Playing doctor for a day

Playing doctor for a day

Having a career in medicine or life-saving can be tough - but, as our reporters found, it also comes with a dose of fun


Junior reporters wear the different uniforms of medical staff. From left: Kate Ng, Gigi Wong, Minnie Yip, Giselle Chan, Jessie Pang, Janet Tam, Janet Choi and Heidi Kwan.
Junior reporters wear the different uniforms of medical staff. From left: Kate Ng, Gigi Wong, Minnie Yip, Giselle Chan, Jessie Pang, Janet Tam, Janet Choi and Heidi Kwan.
Photos: John Kang/SCMP
Queen Elizabeth Hospital held a Career Fun Day on August 3 to mark its 50th anniversary. There were game booths which not only entertained guests, but also helped them learn about the health-care industry and what health-care workers do. Our junior reporters joined the activity ...

It's an emergency - "First Aid Simulation"

This was a virtual maze that you had to go through with the help of an electronic wand. As if the maze wasn't hard enough, there was also a time limit. This was supposed to trigger the emotions in a real-life situation where you have to give first aid - you'll need to make the right decisions quickly!

Gigi Wong Ying-chi

Just bin it - "Medical Waste"

There are six types of medical waste: used and tainted items; laboratory "rubbish"; dressings (like bandages); human and animal tissues; infectious materials; and "other waste".

Other waste includes the records of patients, which doctors keep secret. Some of the waste needs to be frozen. Other kinds, like the body parts of humans or animals, need to be burned, or else diseases would spread.

Kate Ng

A happy birthday - "MamaNatalie"

The most difficult and scariest part of childbirth is the pain. At the MamaNatalie booth, which is a birthing simulator, we learned different ways to lessen that pain.

Aromatherapy can help; oils like citrus or lavender can be rubbed all over a pregnant woman's body, and the smell will calm her nerves before and after childbirth.

For those who are allergic to essential oils, there's a device called TENS to help reduce the pain. Through two or more electrodes taped to the woman's back, small electrical pulses are sent to her body. These block or ease the pain signals going to the spinal cord and brain.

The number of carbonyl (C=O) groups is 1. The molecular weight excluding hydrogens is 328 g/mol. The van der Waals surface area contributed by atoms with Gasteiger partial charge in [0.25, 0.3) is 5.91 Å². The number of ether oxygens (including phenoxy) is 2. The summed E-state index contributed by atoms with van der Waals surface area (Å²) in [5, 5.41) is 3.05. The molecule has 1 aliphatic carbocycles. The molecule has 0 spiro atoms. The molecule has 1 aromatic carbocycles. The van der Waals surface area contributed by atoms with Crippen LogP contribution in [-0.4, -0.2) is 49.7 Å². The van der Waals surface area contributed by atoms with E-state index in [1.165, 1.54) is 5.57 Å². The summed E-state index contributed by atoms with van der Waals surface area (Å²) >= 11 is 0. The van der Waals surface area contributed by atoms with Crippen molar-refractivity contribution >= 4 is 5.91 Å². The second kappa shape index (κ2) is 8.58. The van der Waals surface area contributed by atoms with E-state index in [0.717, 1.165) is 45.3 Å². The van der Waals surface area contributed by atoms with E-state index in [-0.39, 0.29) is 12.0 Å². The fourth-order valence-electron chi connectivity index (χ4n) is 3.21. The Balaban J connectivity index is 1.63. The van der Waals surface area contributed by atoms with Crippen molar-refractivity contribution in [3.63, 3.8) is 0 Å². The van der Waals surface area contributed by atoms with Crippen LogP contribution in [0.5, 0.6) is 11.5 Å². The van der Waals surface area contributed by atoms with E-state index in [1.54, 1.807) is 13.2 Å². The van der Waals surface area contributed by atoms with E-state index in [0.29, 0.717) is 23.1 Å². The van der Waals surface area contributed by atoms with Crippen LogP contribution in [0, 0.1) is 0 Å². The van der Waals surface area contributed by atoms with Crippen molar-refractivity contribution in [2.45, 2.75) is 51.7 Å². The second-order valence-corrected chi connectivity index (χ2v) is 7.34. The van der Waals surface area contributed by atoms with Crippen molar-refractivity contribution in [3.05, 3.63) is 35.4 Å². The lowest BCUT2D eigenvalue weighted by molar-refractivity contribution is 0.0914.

Heidi Kwan and Giselle Chan Cheuk-ying

Tricky operation - "Minimally Invasive Surgery"

Minimally invasive surgery means operating on a patient by making small cuts to open up the body. If doctors are trying to look into a deeper part of the body, they insert an endoscope - a long tube with a camera at the tip that lets them see what's inside on a special screen.

To show how much hand-eye control is needed to do this, the booth asked participants to sort different coloured balls using a pair of surgeon's tongs. The tongs were smaller than normal because they must fit into the small cuts made by surgeons to reach infected organs or tissues.

Janet Choi Ho-ching, Jessie Pang and Minnie Yip

No needling about - "Bloody Mary"

Minnie (right, in yellow) and Kate (behind, in white) try drawing blood from fake arms, in a booth supervised by a staff member

I was chosen to participate in the "Bloody Mary" final challenge, where participants must take a blood sample from a fake arm as quickly as they can using a syringe. It was quite hard to find the correct vein so it took me 90 seconds to finally collect the blood sample. Trained medical staff can do it in 30 seconds!

Janet Tam Ka-wing

Young Post organises regular activities for our junior reporters. If you wish to join, send your name, age, school and contact details to with "jun rep application" in the subject field

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